2. STRONG POTENTIAL FOR INTENSIFICATION AND CLARIFCATION
I'm always on my students about "intensifying and clarifying"- that's the process of seizing a concept/story/situation and amping it up and making it VERY clear. Motion picture story telling is not "real life" (even when it's a documentary, docs are still framed and edited and staged to some extent). I knew immediately that this family story seemed ripe for this process. It was a basic story that was already pretty intense, that could be cranked up, made "cartoony," through the storytelling techniques at my disposal.
3 A STRONG BASIC STORY THAT COULD BE DELIVERED CONFIDENTLY
I realized that this story was always a hit when my family all got together- it had intense drama, action, suspense... and a certain amount of cruel (but ultimately well intentioned) humour. Also, since the story was personal (and true), it would naturally be delivered first person, which always makes writing easier for me. When I move into 3rd person storytelling, I have a tendency to lose my connection to the situation and characters. But 1st person keeps me rooted, emotionally. Maybe it's all the personal comic books I gravitate to, artists like Julie Doucet, Seth, Chester Brown...
4. IT HIT CLOSER TO HOME THAN EVER.
As a new parent, I now saw other facets to the story. I could image what it must have been like for my parents to struggle through the event, how scary it must have been. I knew these fresh insights would give me an angle into the story, as I crafted it.
5. ON THE TIP OF MY EYEBALLS
The story was visually "there" right away. Even as I began to imagine how I would convey the story, the shots were tumbling out of my head. The scenes presented themselves, and how they would cut together, what I would reveal and NOT reveal, and when I would do it... the whole story was right there. I had to work through a few scenes in terms of how to show the story, but a vast majority of the visual work was in my head. A very good sign.
6. REALISTIC IN TERMS OF PRODUCTION CONSTRAINTS
Based on how it was visually conveying itself right out of the gate, I knew it was "doable" in terms of production costs and ambitions. With the limited time I would have to build and shoot (basically 6 weeks), it could happen. (Time Machine ahead in production and: In the end I got 80% shot, and 100% of the sets/puppets built, and will finish shooting in the Fall, but that's fine by me, MOST of it got shot, without too much to finish). It also was "doable" in terms of production costs. I would be alloted $800 in development money, and I can do a LOT with $800.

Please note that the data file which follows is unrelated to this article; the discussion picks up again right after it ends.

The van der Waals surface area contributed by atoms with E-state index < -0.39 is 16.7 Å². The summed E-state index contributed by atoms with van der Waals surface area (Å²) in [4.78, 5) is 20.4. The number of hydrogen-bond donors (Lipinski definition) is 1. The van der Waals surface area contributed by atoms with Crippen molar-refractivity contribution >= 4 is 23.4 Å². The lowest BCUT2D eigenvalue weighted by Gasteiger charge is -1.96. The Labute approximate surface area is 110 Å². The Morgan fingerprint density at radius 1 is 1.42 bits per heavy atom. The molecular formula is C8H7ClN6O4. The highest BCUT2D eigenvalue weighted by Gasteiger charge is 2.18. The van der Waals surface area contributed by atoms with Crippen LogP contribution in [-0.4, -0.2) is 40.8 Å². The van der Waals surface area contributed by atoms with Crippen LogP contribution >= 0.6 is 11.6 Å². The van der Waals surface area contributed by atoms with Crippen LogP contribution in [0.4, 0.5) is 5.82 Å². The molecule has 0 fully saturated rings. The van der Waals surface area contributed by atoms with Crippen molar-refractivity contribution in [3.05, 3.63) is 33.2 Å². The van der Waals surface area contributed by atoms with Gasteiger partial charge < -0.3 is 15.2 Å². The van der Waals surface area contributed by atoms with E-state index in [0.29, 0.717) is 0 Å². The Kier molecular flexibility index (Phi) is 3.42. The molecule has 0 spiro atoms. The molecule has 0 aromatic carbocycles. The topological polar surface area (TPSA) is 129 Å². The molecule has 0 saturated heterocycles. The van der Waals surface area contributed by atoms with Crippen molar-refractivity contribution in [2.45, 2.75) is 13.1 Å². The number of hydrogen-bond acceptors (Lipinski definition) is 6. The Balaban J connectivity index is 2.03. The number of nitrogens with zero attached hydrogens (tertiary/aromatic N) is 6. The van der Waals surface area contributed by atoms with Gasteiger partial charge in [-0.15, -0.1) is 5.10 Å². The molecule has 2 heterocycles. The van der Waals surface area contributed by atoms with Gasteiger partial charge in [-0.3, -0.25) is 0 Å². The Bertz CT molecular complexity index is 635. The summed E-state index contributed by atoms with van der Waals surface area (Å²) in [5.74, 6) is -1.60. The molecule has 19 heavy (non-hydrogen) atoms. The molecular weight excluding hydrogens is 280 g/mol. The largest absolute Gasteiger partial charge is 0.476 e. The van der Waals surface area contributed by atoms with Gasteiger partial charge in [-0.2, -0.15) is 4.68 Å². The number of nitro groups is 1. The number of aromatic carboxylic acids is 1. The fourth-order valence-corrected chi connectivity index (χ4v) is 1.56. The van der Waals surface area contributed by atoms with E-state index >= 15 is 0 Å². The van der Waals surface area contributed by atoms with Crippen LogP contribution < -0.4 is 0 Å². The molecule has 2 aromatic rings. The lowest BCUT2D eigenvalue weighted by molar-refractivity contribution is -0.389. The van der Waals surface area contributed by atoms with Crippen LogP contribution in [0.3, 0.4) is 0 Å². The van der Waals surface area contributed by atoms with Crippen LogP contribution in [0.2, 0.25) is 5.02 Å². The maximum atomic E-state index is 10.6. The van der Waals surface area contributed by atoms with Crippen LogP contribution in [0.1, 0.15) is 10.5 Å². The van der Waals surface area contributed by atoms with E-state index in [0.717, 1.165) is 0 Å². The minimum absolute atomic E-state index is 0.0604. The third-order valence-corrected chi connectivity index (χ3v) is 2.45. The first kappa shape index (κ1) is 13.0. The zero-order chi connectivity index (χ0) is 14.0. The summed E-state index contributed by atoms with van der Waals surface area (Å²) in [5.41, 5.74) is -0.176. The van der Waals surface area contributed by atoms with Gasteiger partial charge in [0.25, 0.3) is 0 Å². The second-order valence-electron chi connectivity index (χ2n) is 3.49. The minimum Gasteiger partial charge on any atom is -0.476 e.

There's other reasons why this one "worked" but those are the main ones...
So to sum up, it wasn't simply the story itself that had to "fit". The story had to "fit" with the larger production process I had in mind. It's a very delicate path through the process, to see something finished on the screen. A misstep can cause ruin. That's part of what it means to make indie films- there's no simple and clear way through- you have to find the right path for each project.
I always use the term "get your ducks lined up." I use that term because it conveys how if you take care with your production issues up front, they can be knocked down with one "shot" (ie, a production can FLOW effectively).
Also, I hate ducks, and love the thought of shooting them dead.
FURTHER NOTE ON PRODUCTION SCHEDULE: I would have 6 weeks to build the sets and props and puppets, and shoot the animation. But the story was already completely done by then, as was an animatic, and the puppet heads were all sculpted (I love sculpting, but I'm SLOW). So these crucial 6 weeks were started with quite a bit of key work done already (I had been working away over the winter).